Some people soon demand large quantities of food to compensate for previous restrictions. Those who have a tendency to overeat after the first few days of eating should, of course, be restrained. Constant overeating will again distend the stomach, after which the person does not feel satisfied unless he eats to fill the distended stomach. Those who are allowed to eat too much may find that the overeating may delay the restoration of the body’s normal ability to digest the food comfortably.

Most people have no digestive problems after a fast (if the fast is broken prudently)—some do have them, even if they have not been conscious of digestive problems in the past. Dr. Vetrano says that most people come for a fast with a slight inflammation of the digestive tract, whether or not they know it. Such people are well on the road to making themselves sick all over again, if they are allowed to overeat in the initial period following the termination of the fast.

Charles W. Johnson, Jr. (Fasting, Longevity and Immortality) says that if a “monster of appetite” is turned loose after the fast, it becomes very difficult to control, resulting in a loss of much of the fasting benefit, as well as the probability of significant harm. Listening to the appestat at this time may misguide you.

Those who are very thin and slow to gain weight should ignore their weight. Gaining strength and restoring efficiency of body function is much more important. They should not overeat and try to eat fattening foods. They should be satisfied and accept the gradual weight gain that will surely come at the proper time. Even if one is gaining only a pound a week, that is twenty-six pounds in six months. In any event, the weight will stabilize in time.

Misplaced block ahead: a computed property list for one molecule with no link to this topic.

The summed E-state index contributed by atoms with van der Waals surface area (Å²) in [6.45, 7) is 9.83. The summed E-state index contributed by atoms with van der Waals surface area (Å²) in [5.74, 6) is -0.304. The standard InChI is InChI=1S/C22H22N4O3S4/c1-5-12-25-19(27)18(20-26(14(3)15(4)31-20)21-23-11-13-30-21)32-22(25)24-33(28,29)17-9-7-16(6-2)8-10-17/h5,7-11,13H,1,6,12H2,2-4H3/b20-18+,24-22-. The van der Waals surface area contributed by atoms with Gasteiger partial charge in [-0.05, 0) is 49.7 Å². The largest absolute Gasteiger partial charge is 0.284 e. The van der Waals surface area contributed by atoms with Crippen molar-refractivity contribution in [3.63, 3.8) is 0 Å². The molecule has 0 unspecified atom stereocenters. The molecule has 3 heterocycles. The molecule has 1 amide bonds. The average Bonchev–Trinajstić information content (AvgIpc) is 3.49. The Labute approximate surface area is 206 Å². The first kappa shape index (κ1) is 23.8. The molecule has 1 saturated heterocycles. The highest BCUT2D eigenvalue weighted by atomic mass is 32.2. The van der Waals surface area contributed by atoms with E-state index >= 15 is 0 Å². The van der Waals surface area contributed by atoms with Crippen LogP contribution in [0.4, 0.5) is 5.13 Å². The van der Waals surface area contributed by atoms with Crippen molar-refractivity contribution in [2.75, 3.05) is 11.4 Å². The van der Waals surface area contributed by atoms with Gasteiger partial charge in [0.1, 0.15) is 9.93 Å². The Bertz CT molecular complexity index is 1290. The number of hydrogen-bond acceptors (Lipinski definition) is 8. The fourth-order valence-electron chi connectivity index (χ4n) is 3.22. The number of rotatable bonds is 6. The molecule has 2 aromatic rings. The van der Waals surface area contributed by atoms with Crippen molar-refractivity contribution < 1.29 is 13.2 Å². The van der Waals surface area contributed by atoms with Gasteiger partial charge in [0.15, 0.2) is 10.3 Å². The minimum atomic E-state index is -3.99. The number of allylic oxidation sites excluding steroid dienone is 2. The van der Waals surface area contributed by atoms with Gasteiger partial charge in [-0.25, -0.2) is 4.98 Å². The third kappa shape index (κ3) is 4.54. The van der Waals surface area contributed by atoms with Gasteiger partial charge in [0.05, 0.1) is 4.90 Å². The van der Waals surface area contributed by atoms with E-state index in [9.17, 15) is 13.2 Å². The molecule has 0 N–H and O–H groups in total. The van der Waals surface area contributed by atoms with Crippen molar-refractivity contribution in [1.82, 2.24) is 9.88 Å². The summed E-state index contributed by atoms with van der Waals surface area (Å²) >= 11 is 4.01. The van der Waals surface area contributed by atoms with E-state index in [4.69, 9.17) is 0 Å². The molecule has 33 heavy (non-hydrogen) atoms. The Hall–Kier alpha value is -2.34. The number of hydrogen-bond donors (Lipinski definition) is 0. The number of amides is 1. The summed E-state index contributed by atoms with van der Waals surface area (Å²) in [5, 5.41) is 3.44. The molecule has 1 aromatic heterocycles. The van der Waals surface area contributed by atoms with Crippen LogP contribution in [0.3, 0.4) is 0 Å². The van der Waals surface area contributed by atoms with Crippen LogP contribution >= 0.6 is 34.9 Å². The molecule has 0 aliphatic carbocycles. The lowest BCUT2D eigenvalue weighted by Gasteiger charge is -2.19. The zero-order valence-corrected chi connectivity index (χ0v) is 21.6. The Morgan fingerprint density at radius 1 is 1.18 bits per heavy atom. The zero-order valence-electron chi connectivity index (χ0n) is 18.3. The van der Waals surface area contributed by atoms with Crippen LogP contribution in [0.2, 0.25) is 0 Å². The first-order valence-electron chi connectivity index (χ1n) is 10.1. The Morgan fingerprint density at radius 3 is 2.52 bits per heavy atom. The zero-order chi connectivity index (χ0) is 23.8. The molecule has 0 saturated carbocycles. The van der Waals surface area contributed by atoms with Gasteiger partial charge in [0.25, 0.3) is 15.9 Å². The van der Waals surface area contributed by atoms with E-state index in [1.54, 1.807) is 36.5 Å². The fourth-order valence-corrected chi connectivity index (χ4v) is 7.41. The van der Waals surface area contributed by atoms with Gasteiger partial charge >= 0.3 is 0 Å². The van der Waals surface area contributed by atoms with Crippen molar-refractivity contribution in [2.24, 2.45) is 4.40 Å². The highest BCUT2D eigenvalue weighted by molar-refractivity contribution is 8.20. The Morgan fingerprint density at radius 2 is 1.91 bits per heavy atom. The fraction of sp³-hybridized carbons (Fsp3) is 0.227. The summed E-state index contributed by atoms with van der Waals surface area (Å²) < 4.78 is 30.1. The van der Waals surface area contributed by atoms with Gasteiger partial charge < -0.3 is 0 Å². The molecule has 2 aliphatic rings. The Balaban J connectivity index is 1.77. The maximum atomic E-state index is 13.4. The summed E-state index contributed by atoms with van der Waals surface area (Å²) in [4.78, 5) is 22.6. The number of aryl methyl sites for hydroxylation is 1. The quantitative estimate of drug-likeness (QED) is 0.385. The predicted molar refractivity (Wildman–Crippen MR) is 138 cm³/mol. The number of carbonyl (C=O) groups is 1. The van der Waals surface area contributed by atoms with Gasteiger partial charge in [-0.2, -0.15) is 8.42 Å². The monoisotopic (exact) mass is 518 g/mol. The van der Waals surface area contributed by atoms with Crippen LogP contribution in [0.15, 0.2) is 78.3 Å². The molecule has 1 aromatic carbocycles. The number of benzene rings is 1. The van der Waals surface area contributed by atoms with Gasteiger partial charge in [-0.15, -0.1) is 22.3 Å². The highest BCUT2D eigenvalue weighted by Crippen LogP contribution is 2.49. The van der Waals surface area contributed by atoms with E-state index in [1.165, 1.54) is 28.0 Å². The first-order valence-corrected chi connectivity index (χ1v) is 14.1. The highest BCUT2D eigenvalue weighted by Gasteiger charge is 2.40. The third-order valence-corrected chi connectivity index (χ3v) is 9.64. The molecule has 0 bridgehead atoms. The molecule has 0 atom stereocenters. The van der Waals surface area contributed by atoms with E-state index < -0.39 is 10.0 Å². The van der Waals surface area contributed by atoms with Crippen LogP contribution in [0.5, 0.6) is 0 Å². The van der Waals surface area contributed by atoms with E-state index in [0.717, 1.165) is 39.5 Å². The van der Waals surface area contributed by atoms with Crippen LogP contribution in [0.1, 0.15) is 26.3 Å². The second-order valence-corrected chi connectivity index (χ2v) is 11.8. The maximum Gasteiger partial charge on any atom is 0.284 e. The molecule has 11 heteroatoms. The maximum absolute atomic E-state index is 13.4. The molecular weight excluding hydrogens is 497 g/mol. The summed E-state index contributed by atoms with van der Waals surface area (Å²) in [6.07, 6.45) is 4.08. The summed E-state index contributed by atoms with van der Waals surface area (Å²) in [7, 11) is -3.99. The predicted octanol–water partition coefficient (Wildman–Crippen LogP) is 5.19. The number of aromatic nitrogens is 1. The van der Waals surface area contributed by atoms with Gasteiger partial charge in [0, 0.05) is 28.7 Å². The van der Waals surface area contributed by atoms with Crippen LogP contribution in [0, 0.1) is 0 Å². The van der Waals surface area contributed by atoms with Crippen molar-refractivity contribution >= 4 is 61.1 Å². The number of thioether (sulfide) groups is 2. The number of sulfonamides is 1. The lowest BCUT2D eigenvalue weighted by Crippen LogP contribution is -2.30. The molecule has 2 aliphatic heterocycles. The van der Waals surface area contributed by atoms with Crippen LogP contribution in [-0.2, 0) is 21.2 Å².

Dr. Shelton says, “After a fast of considerable length, there is a period of several days, lasting up to two weeks, during which the individual feels hungry most of the time. If not carefully guided, he is almost sure to overeat. If he will control his eating until this initial period of hunger has passed, he will settle down to a more normal appetite and the danger of overeating will pass.

“Uncontrolled, he may eat so much during this period that he loses much that he gained in the fast. One important advantage of fasting in an institution is that control continues until the normal eating level is stabilized. In such an institution the patient’s diet is carefully supervised; he is not permitted to overeat. At home, he must be a more self-disciplined man than the average if he is to avoid overeating.”

Dr. Shelton also says, “The animal breaks his fast on whatever food is available at the time he resumes eating. On the whole, animals seem to be better controlled than man. They are not inclined to glut themselves when they break a fast, but may take but a small portion of food in doing so. A dog that has fasted for nearly a month, for example, may take but a few sips of milk at a time and may refuse all flesh for the first four to six days, after he resumes eating. If man’s intuition was still as reliable a guide to eating as is that of the animal, I doubt that we would need to supervise the breaking of a fast.” If possible, one should try to stay at the fasting retreat long enough to gain enough weight to look “presentable”, to family and friends, if one is very thin. If not possible, it’ is best not to worry about it. The family and friends will gradually observe the new bloom of health as the months go by.

Many people who had been chronically underweight before, the fast experience such an improvement in assimilation after the fast that they achieve a more normal weight by the lime the weight stabilizes. This is due to the increased ability of the cells to take up and appropriate nutrients, which always results from fasting. Weight gain is often less effective after sickness, because of damages from toxins and drugs.